Eighty-seven per cent of Bahrainis are satisfied with their local education system. In contrast, citizens of Saudi Arabia registered the lowest satisfaction with their education system, with just 64 per cent of respondents indicating satisfaction.
Dalia Mogahed, Director of Abu Dhabi Gallup Centre, said despite the results there were certainly opportunities to excel in education. "The best way to do so is to create a competitive knowledge economy that rewards excellence. This is the best way to create public demand for educational improvement and instil its value in young people," she said.

The report is supported with Gallup polling data from 2009 and 2010 and provides in-depth analysis, addressing issues ranging from well-being and education to family and religion. The research reveals that despite relatively high public satisfaction with the education sector, education outcomes lag behind other high-income countries.

Key findings
Education outcomes in the GCC lag behind high-income countries.
GCC women are as likely as women in high-income countries to have education to college level and higher, with Qatar leading the way (26%).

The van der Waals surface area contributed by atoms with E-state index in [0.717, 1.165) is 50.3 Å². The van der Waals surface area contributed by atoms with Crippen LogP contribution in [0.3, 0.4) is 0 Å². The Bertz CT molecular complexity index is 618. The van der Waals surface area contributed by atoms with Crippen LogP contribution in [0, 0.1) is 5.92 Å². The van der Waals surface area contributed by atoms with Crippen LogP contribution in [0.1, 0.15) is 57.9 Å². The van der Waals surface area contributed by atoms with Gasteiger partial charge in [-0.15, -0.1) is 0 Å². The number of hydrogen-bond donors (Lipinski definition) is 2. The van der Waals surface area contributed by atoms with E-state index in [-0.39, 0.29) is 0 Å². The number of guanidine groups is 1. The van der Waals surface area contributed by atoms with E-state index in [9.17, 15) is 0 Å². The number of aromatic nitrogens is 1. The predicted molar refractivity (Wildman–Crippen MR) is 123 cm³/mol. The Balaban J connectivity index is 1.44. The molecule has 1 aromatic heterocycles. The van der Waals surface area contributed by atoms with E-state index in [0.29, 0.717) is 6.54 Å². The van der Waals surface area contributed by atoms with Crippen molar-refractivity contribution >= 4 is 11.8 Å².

94% of Bahraini women believe women can hold any job they are qualified for - the highest percentage in the GCC.
95% of young Emirati women have completed secondary education or higher.
More women across the GCC are receiving education and to a higher level.

Median GCC life evaluations (classified as "thriving") are on a par with the median (43%) for high-income countries.
1.UAE: 63%
2.Qatar: 56%
3.Kuwait: 44%
4.Saudi Arabia: 43%
5.Bahrain: 27%

Income is related to men's life evaluations in the GCC, but not women's life evaluations.
18% increase in life evaluations for women with higher levels of education, whereas there is no increase for men with higher levels of education.

Citizens of GCC countries consider faith central to their lives, a view that the young and old share across the GCC.
Women in Saudi Arabia, Bahrain, and Kuwait are slightly more likely than men to say faith is involved in all aspects of life.
96% of nationals in Qatar feel respected when practising their religion in public.
Less than half of citizens of GCC countries say they would not object to having a person of another faith move in next door. This is in contrast to other countries in the region, such as Egypt and Lebanon, where majorities would welcome interfaith neighbours.

Family is an essential component in the GCC.
Employed women in Bahrain and Saudi Arabia are more likely to work in a professional job than employed men, with women in Saudi Arabia (28%) three times as likely as their male counterparts (9%) to have professional careers.
Four is the ideal number of children for GCC nationals vs. 2.4 in high-income countries.
Highly educated Saudi women are the most likely in the GCC to say they have three or more children in their households.
Qatar (59%) and UAE (52%) lead GCC countries in charitable donations and are more likely to donate than the median for high-income countries (47%). Gulf News